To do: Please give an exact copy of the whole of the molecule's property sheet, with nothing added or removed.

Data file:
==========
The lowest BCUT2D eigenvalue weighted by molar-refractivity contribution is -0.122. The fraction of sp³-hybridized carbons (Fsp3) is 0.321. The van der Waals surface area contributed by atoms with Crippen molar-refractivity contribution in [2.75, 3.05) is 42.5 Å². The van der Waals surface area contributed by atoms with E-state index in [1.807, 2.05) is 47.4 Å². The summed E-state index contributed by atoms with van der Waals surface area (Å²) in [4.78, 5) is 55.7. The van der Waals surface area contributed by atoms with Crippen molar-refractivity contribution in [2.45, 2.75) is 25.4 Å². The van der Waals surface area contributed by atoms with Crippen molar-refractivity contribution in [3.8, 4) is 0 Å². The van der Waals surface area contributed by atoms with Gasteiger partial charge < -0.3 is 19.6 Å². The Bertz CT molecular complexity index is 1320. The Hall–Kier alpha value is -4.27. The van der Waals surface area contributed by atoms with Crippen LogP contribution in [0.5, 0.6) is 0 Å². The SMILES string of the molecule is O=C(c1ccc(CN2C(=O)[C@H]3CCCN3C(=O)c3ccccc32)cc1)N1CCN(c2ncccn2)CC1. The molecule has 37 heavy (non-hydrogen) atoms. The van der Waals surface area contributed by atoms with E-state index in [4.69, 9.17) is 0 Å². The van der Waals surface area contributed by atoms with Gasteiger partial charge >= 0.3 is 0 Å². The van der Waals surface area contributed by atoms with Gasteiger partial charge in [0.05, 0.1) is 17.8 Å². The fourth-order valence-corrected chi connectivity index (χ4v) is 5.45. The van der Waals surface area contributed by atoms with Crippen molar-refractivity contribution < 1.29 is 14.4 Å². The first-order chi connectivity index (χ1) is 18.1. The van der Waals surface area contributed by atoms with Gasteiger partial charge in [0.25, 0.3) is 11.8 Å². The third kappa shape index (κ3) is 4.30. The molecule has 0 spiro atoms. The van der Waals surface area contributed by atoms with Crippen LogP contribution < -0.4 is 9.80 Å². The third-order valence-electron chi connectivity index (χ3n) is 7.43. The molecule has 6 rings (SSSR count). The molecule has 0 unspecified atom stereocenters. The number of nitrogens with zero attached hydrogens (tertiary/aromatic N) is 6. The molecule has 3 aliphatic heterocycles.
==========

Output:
The lowest BCUT2D eigenvalue weighted by molar-refractivity contribution is -0.122. The fraction of sp³-hybridized carbons (Fsp3) is 0.321. The van der Waals surface area contributed by atoms with Crippen molar-refractivity contribution in [2.75, 3.05) is 42.5 Å². The van der Waals surface area contributed by atoms with E-state index in [1.807, 2.05) is 47.4 Å². The summed E-state index contributed by atoms with van der Waals surface area (Å²) in [4.78, 5) is 55.7. The van der Waals surface area contributed by atoms with Crippen molar-refractivity contribution in [2.45, 2.75) is 25.4 Å². The van der Waals surface area contributed by atoms with Crippen molar-refractivity contribution in [3.8, 4) is 0 Å². The van der Waals surface area contributed by atoms with Gasteiger partial charge < -0.3 is 19.6 Å². The Bertz CT molecular complexity index is 1320. The Hall–Kier alpha value is -4.27. The van der Waals surface area contributed by atoms with Crippen LogP contribution in [0.5, 0.6) is 0 Å². The SMILES string of the molecule is O=C(c1ccc(CN2C(=O)[C@H]3CCCN3C(=O)c3ccccc32)cc1)N1CCN(c2ncccn2)CC1. The molecule has 37 heavy (non-hydrogen) atoms. The van der Waals surface area contributed by atoms with E-state index in [4.69, 9.17) is 0 Å². The van der Waals surface area contributed by atoms with Gasteiger partial charge >= 0.3 is 0 Å². The van der Waals surface area contributed by atoms with Gasteiger partial charge in [0.05, 0.1) is 17.8 Å². The fourth-order valence-corrected chi connectivity index (χ4v) is 5.45. The van der Waals surface area contributed by atoms with Crippen molar-refractivity contribution < 1.29 is 14.4 Å². The first-order chi connectivity index (χ1) is 18.1. The van der Waals surface area contributed by atoms with Gasteiger partial charge in [0.25, 0.3) is 11.8 Å². The third kappa shape index (κ3) is 4.30. The molecule has 0 spiro atoms. The van der Waals surface area contributed by atoms with Crippen LogP contribution < -0.4 is 9.80 Å². The third-order valence-electron chi connectivity index (χ3n) is 7.43. The molecule has 6 rings (SSSR count). The molecule has 0 unspecified atom stereocenters. The number of nitrogens with zero attached hydrogens (tertiary/aromatic N) is 6. The molecule has 3 aliphatic heterocycles.